I have never had to worry one day in my life about sleeping on a hard, cold floor or cramped with seven other family members. I have never worried about sleeping with my stomach growling or my feet freezing without a warm blanket. I truly don’t even worry that much about getting hurt. I do not have to spend my mornings stressing out about how to make money for my family or how to get enough food for myself. I can spend them either getting ready to go to a comfortable school in my comfortable car and be in a comfortable classroom in which I know I will be well taken care of.
Comfort is good. It recharges my soul for the difficult circumstances I will face in day-to-day life. Recently, though, I’ve been thinking about it, and I realize that sometimes it hinders me. It can hinder all of us.
What do we do with our comfort? I’ve found that the more I keep to myself, the less comforting it becomes. In order to truly revel in the comfort that I’ve been blessed with, I need to share.
The only reason we are comfortable is because someone has shared with us. Our parents set aside money to buys us nice things, probably like the device you’re reading this on. A professor or boss shared knowledge with them that helped them get and keep the job that gives them money. Even in my capitalist, individualistic country, we can still only survive by sharing.
Share time even when your schedule is packed. One night of bad sleep is worth it when you help out someone in your class who is struggling, with people who are having a rough night and need to vent. Share food at lunch with someone who is going to practice next period. Share your insight in a situation even when you feel like you’ve worked hard to get it. Trust me—you will enjoy your places of comfort more and you will enjoy the giving. I can't smash into words the joy I've felt while sharing. Seeing people’s faces light up at a gift and their hearts soften from tension when you give them your time, your ears, your heart… it’s an indescribable feeling. Our comfortable positions in life are gifts, and not something that should be taken for granted. However, sharing it makes the comfort we share even sweeter and more fulfilling.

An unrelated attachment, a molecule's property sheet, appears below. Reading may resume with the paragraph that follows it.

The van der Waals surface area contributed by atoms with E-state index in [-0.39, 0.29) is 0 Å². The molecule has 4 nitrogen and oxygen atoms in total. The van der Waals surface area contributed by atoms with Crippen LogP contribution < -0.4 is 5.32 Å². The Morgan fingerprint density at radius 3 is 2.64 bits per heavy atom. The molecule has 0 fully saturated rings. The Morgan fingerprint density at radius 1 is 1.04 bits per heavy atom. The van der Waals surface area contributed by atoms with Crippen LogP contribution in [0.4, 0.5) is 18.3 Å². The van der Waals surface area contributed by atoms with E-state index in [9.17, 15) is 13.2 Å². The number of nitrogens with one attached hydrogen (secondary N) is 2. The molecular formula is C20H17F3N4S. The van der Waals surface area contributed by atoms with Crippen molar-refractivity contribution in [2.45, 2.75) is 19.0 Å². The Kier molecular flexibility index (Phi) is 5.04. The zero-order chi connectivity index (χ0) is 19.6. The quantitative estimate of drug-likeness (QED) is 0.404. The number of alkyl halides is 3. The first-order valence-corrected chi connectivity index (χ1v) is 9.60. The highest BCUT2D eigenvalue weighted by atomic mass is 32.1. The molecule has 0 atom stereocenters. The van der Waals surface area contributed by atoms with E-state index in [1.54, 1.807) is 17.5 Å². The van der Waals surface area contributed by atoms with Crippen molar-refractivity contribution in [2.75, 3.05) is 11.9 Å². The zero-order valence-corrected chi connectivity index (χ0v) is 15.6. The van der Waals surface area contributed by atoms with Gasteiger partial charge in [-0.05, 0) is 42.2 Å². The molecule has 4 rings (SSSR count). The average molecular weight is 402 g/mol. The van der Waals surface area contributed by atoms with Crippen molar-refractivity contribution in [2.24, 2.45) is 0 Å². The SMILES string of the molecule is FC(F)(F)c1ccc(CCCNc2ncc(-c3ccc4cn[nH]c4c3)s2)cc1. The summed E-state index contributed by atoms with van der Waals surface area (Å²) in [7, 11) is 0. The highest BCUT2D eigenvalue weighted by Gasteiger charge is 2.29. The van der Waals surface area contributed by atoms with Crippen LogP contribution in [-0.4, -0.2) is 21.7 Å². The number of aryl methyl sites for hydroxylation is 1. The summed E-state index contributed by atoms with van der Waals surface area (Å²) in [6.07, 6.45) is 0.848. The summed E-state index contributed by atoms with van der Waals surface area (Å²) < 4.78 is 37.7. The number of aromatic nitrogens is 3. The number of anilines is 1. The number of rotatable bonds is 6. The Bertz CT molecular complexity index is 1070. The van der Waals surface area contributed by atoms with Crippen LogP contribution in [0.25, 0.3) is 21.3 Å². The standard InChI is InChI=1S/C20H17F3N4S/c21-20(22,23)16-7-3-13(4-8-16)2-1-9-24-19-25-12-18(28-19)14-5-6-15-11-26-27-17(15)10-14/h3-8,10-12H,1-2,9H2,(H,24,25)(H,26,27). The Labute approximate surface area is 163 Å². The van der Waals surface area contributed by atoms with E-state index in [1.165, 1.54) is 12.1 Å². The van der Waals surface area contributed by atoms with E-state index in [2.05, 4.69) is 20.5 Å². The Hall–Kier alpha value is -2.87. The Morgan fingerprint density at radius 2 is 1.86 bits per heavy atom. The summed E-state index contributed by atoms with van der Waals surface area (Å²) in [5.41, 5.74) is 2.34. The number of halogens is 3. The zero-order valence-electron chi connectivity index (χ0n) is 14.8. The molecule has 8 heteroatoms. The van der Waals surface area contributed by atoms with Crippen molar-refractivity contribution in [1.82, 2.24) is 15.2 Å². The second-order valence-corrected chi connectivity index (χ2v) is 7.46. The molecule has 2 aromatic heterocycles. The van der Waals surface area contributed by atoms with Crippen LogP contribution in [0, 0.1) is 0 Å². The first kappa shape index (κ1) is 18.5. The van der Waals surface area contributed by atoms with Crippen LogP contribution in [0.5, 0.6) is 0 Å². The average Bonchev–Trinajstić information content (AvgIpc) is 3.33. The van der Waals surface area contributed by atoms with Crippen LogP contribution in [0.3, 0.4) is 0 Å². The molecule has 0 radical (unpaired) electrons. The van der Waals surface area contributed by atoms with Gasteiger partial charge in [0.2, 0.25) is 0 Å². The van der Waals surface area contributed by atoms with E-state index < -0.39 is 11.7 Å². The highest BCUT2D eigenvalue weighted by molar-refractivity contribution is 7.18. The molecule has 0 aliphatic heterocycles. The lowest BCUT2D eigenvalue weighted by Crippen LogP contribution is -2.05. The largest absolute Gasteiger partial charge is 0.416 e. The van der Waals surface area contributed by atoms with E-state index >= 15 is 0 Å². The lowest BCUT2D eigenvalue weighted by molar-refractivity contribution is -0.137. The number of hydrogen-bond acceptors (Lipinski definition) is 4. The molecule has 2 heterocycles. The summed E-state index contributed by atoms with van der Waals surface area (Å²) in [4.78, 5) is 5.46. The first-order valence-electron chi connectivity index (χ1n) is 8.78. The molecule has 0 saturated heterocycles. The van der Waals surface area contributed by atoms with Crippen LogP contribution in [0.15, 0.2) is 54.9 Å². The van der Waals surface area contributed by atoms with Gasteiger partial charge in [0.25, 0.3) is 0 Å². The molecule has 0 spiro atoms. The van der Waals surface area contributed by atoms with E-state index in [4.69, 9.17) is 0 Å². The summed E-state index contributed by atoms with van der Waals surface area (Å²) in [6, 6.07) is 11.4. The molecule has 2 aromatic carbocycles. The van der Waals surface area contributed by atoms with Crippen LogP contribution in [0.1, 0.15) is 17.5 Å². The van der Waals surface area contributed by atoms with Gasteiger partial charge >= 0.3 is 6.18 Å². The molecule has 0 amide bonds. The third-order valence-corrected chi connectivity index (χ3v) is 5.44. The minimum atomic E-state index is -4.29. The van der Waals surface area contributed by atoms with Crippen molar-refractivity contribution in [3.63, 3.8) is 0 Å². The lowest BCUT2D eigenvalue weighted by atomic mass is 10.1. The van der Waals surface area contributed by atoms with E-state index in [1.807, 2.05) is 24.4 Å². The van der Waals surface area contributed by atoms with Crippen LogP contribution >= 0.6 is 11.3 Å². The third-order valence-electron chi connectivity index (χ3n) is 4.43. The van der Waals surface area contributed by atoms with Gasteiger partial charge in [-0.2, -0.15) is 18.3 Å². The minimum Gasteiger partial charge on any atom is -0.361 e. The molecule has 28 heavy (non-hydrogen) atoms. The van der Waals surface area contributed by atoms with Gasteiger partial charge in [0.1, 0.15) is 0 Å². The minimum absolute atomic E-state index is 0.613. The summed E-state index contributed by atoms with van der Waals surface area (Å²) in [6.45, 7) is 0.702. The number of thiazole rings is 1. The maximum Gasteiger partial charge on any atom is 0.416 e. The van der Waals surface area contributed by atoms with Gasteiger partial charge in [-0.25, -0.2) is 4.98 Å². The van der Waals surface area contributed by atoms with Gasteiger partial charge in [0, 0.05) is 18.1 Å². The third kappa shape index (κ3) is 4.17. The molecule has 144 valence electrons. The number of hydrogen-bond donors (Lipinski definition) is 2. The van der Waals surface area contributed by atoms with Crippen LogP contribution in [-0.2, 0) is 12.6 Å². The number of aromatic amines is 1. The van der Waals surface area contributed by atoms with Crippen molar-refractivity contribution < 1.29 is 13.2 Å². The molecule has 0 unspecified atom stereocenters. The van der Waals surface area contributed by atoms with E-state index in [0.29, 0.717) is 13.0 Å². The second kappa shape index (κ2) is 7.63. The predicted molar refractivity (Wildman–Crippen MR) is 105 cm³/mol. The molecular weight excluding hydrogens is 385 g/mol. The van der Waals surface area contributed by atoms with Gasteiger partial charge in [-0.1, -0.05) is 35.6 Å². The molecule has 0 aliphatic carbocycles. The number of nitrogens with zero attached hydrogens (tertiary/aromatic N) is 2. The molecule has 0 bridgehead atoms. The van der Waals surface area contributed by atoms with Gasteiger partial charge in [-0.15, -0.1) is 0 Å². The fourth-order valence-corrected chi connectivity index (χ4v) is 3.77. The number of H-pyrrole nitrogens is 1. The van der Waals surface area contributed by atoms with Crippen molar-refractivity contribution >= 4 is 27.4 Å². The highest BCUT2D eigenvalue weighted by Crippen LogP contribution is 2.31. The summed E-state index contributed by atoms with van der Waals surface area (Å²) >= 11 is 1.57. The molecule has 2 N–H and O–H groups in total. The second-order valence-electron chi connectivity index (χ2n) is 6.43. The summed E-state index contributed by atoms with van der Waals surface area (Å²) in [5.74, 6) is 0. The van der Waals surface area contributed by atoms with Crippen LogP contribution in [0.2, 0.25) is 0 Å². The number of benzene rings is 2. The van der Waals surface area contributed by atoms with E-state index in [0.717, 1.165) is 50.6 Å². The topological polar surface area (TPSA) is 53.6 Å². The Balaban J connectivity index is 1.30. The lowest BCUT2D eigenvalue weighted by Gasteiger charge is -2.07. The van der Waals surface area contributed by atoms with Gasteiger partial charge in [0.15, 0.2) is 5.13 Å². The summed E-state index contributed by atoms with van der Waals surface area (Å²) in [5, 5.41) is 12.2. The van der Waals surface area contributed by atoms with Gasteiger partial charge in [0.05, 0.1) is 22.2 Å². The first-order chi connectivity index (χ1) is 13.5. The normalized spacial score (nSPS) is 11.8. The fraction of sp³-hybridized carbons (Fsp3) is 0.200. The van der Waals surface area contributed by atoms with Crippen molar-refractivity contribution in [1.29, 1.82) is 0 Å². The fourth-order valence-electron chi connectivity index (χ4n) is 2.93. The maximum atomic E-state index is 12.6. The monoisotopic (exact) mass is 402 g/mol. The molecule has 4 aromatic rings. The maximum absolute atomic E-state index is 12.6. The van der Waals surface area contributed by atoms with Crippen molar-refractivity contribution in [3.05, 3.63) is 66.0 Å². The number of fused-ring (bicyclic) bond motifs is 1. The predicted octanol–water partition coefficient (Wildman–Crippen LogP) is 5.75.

To the Christians:
The world is full of so, so many divisions. Religion is something that has killed millions if not billions of people around the world. It naturally creates division. So what do we do about that, as Christians who want to deeply love the people around us? We humble ourselves before them and serve, serve, and serve some more.
Jesus got a bad rap with the religious guys during His time because He was always hanging out with people they thought were disobedient and corrupt. But one of the major points of Jesus's ministry was showing self-righteous people that they had the most problems to fix.
My first vivid memory of being totally confused by Christians was in my first year of high school, a time in which my own opinions and identity actually began to form (very slowly, though). My AP Human Geography teacher played a video in class that talked about climate change and the people who resist it. I was disappointed to find that the group that denied its existence was composed of Christians. I was honestly extremely confused. I couldn’t find a reason why they should oppose basic science. I honestly forgot their argument by now. A more reasonable woman in the video was shown visiting churches and presenting the facts to people, kindly and respectfully. I told myself I wanted to be like that woman in every situation.
Being a Christian doesn't mean you have to reject anything and everything that comes from the mouths of those who don't believe. That couldn't be more unproductive. The times in which I am diving into science are some of the times in which I feel the closest to God. The splendor of the universe and the minute inter-workings of the cell are things that blow my mind and leave me in awe of God; I hope that you don't have a gag reflex to science that makes you ready to tear down every new discovery. Be excited and curious to learn about the world!
That applies to other world views as well. Make friends from all walks of life and have deep discussions. Love them well and learn from them why they believe what they do. While your own beliefs definitely don't have to change, you may learn something new and foster a deep relationship with someone you really click with when you choose to broaden your horizons.